Microsoft Office 2010 public beta has been leaked to the web, days ahead of its anticipated rollout next week, searches of file sharing sites showed today.

The 32- and 64-bit versions of the Office 2010 Beta have appeared on several peer to peer BitTorrent tracking sites, including Mininova.org. At the time of writing, the 32-bit version showed about 300 "seeders", the term for a computer that has a complete copy of the torrent file, and about 150 "leechers" or computers that have downloaded only part of the complete torrent. Approximately 2,800 copies of the 646MB file had been downloaded.

Office 2010's 64-bit edition, the upcoming suite is the first that Microsoft will produce a version specific for 64-bit versions of Windows, boasted 150 seeders but fewer than 50 leechers. More than 1,400 copies of the 710MB file had been downloaded by midday.

According to Neowin.net, the Office 2010 build is tagged as 14.0.4514.1009, and requires an activation key.

Users commenting on Mininova.org confirmed that the leaked beta installs and works, although many complained that they needed a product key to activate the suite so it could be used for longer than 30 days. Several others, however, offered up workarounds to sidestep activation.

When Microsoft launched the public beta of Windows 7, and then the follow up release candidate, it provided limited time product activation keys to users. Presumably, the company will repeat that practice with the Office 2010 beta.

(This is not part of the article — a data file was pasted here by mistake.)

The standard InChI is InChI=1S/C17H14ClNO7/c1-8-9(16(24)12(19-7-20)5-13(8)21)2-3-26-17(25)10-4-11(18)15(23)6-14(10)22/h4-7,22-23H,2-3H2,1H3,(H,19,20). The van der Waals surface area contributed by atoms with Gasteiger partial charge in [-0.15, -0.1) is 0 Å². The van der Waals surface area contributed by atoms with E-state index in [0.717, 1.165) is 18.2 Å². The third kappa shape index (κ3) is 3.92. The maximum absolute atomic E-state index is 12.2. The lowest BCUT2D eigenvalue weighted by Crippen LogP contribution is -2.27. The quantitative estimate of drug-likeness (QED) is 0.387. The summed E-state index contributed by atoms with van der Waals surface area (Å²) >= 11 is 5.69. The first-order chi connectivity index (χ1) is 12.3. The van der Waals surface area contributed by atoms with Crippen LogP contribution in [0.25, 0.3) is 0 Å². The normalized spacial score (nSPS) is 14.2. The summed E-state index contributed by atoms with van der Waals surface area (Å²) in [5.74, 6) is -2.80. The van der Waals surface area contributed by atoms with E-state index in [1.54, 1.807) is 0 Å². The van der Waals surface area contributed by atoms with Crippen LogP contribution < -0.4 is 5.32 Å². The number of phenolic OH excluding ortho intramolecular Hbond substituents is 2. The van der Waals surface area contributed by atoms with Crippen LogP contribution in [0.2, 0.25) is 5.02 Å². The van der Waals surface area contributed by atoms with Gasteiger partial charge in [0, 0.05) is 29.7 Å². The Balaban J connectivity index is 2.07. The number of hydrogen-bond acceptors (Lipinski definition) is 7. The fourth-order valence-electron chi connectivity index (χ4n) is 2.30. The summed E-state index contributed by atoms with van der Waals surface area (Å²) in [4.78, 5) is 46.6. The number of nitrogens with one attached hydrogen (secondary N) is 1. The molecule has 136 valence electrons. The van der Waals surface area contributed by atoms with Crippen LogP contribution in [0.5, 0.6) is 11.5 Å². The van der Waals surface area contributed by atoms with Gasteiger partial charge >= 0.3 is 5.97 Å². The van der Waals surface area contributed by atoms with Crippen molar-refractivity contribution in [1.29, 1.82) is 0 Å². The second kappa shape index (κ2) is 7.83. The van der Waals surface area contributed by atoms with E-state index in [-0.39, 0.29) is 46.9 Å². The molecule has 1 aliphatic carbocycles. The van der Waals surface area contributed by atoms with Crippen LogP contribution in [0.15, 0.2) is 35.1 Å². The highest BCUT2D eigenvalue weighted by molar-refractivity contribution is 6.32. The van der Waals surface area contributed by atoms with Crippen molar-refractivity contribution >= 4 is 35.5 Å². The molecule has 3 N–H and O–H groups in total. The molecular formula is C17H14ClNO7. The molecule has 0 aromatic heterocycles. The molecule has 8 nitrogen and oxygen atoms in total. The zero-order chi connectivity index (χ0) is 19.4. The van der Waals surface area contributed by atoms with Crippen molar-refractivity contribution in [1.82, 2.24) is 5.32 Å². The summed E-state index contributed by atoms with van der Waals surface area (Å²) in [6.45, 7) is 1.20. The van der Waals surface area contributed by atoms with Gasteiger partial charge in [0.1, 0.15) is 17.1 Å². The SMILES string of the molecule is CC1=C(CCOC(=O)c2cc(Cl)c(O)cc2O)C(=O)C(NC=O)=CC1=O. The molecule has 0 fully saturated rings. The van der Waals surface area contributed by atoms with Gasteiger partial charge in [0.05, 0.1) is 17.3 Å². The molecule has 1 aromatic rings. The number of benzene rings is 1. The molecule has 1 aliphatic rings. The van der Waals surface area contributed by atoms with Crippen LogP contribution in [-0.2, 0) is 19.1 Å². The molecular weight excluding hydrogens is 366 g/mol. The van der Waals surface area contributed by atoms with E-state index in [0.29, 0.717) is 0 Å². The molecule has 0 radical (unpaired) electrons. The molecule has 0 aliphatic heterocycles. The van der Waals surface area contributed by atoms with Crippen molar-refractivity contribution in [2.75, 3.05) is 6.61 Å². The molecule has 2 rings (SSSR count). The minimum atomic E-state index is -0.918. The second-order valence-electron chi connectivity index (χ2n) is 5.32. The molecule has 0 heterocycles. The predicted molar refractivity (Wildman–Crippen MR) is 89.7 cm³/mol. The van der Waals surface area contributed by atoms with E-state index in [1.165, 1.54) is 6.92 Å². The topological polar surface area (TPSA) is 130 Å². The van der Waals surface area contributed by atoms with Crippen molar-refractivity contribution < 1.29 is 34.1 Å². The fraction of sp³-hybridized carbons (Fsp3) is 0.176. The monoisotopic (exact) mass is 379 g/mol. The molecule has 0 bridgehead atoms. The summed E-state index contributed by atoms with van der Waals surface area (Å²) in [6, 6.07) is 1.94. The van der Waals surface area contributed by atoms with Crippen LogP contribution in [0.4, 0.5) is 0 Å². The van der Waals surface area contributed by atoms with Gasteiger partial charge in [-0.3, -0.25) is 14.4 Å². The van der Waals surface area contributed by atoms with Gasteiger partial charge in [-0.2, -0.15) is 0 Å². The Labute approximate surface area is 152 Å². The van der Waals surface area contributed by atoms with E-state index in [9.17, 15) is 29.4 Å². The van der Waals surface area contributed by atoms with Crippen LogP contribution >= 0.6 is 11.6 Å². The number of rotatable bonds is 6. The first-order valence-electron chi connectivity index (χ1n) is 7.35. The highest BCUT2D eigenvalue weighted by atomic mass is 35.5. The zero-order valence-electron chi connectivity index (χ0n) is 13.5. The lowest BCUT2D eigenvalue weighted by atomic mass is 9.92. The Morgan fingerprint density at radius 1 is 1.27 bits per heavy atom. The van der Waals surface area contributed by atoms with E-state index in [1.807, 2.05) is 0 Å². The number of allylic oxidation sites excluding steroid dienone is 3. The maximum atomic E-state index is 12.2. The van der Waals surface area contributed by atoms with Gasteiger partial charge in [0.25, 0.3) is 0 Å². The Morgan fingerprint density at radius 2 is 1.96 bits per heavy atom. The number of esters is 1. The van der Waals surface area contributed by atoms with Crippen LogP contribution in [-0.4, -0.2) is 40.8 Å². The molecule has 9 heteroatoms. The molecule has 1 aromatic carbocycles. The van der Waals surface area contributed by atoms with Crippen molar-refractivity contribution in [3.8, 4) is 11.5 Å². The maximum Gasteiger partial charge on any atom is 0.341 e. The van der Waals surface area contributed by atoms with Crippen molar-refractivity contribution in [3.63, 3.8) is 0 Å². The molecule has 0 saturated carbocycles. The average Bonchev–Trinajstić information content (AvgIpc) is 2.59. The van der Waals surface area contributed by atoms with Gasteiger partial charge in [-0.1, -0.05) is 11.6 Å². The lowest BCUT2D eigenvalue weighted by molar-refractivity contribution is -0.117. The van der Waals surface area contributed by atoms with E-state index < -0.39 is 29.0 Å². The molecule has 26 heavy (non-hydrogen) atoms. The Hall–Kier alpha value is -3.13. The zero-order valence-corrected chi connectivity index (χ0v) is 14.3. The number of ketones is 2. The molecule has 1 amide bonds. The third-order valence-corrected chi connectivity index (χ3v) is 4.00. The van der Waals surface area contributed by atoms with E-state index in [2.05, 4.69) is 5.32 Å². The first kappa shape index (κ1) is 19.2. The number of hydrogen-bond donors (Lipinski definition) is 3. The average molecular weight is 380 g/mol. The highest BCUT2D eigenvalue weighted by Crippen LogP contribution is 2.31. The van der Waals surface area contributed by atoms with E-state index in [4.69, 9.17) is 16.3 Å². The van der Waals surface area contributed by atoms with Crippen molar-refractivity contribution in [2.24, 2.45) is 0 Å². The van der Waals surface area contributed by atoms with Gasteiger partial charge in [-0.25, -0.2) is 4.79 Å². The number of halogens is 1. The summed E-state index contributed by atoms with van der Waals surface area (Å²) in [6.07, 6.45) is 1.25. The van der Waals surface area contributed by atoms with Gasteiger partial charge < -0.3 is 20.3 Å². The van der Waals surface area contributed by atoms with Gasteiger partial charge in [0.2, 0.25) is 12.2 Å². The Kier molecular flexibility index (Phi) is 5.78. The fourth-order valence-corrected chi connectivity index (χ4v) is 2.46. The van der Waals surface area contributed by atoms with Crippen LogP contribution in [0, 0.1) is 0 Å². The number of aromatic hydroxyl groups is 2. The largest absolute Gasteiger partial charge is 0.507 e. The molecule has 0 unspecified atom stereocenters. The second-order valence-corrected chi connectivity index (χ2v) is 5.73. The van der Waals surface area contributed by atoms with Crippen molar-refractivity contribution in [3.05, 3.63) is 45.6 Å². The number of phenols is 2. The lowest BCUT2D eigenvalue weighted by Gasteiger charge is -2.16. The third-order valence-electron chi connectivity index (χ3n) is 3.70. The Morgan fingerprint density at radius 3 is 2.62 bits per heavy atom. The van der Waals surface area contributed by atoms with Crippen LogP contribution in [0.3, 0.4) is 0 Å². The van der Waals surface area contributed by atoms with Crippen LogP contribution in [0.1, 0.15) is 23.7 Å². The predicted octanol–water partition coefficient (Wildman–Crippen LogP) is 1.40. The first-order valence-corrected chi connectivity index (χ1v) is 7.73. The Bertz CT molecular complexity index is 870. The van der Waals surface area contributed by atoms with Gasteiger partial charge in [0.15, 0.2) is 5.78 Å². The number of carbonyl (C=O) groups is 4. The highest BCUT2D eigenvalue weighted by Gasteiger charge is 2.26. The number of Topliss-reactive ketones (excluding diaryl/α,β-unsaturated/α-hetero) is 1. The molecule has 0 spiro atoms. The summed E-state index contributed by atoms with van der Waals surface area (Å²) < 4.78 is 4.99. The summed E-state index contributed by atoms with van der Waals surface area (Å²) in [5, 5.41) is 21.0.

Previews of Office 2010 have leaked before official availability twice already this year. In May, a week after Microsoft announced that it would issue the Technical Preview in the summer, an early edition showed up on BitTorrent. The same thing happened in July, when the Technical Preview went public hours before Microsoft revealed the invite only test program at its Worldwide Partner Conference (WPC).

Earlier this week, Microsoft shut down Technical Preview downloads, and told testers to expect news of the public beta next week. Microsoft will soon kick off its annual Professional Developers Conference (PDC), and is expected to use that forum to unveil the public beta.

It's unclear whether Microsoft will cap the number of Office 2010 downloads, a move that would duplicate the clumsy process last January when it launched Windows 7's public beta, or whether it will simply limit time the beta is available, which is what it did with Windows 7 release candidate.

Microsoft has, however, promised to distribute millions of copies of the Office 2010 public beta.